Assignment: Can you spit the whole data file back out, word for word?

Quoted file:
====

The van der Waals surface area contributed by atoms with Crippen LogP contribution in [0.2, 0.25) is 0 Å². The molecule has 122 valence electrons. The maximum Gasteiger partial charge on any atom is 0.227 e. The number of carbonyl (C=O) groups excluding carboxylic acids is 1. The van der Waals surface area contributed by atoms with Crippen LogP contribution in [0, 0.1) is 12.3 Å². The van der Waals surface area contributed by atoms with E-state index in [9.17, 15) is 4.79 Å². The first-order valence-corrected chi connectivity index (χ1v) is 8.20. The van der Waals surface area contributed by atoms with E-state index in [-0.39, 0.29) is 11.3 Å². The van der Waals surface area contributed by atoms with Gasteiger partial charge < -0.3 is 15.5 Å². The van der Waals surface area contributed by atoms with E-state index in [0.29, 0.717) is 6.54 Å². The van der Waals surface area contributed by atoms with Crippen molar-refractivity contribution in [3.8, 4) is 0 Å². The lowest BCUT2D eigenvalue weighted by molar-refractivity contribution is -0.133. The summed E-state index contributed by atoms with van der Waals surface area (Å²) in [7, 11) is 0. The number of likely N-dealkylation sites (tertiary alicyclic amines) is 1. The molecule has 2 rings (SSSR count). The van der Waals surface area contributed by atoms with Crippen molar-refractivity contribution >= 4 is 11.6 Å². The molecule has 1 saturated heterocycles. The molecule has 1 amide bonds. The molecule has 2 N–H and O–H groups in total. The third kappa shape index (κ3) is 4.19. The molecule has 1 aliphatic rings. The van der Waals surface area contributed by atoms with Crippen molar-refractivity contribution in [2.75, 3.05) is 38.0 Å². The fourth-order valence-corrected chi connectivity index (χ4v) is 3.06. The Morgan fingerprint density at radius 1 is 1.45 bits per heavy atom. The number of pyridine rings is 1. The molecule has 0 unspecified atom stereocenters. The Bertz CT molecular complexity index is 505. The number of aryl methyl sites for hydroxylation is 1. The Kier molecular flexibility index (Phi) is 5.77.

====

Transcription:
The van der Waals surface area contributed by atoms with Crippen LogP contribution in [0.2, 0.25) is 0 Å². The molecule has 122 valence electrons. The maximum Gasteiger partial charge on any atom is 0.227 e. The number of carbonyl (C=O) groups excluding carboxylic acids is 1. The van der Waals surface area contributed by atoms with Crippen LogP contribution in [0, 0.1) is 12.3 Å². The van der Waals surface area contributed by atoms with E-state index in [9.17, 15) is 4.79 Å². The first-order valence-corrected chi connectivity index (χ1v) is 8.20. The van der Waals surface area contributed by atoms with E-state index in [-0.39, 0.29) is 11.3 Å². The van der Waals surface area contributed by atoms with Gasteiger partial charge < -0.3 is 15.5 Å². The van der Waals surface area contributed by atoms with E-state index in [0.29, 0.717) is 6.54 Å². The van der Waals surface area contributed by atoms with Crippen molar-refractivity contribution in [3.8, 4) is 0 Å². The lowest BCUT2D eigenvalue weighted by molar-refractivity contribution is -0.133. The summed E-state index contributed by atoms with van der Waals surface area (Å²) in [7, 11) is 0. The number of likely N-dealkylation sites (tertiary alicyclic amines) is 1. The molecule has 2 rings (SSSR count). The van der Waals surface area contributed by atoms with Crippen molar-refractivity contribution >= 4 is 11.6 Å². The molecule has 1 saturated heterocycles. The molecule has 1 amide bonds. The molecule has 2 N–H and O–H groups in total. The third kappa shape index (κ3) is 4.19. The molecule has 1 aliphatic rings. The van der Waals surface area contributed by atoms with Crippen molar-refractivity contribution in [2.75, 3.05) is 38.0 Å². The fourth-order valence-corrected chi connectivity index (χ4v) is 3.06. The Morgan fingerprint density at radius 1 is 1.45 bits per heavy atom. The number of pyridine rings is 1. The molecule has 0 unspecified atom stereocenters. The Bertz CT molecular complexity index is 505. The number of aryl methyl sites for hydroxylation is 1. The Kier molecular flexibility index (Phi) is 5.77.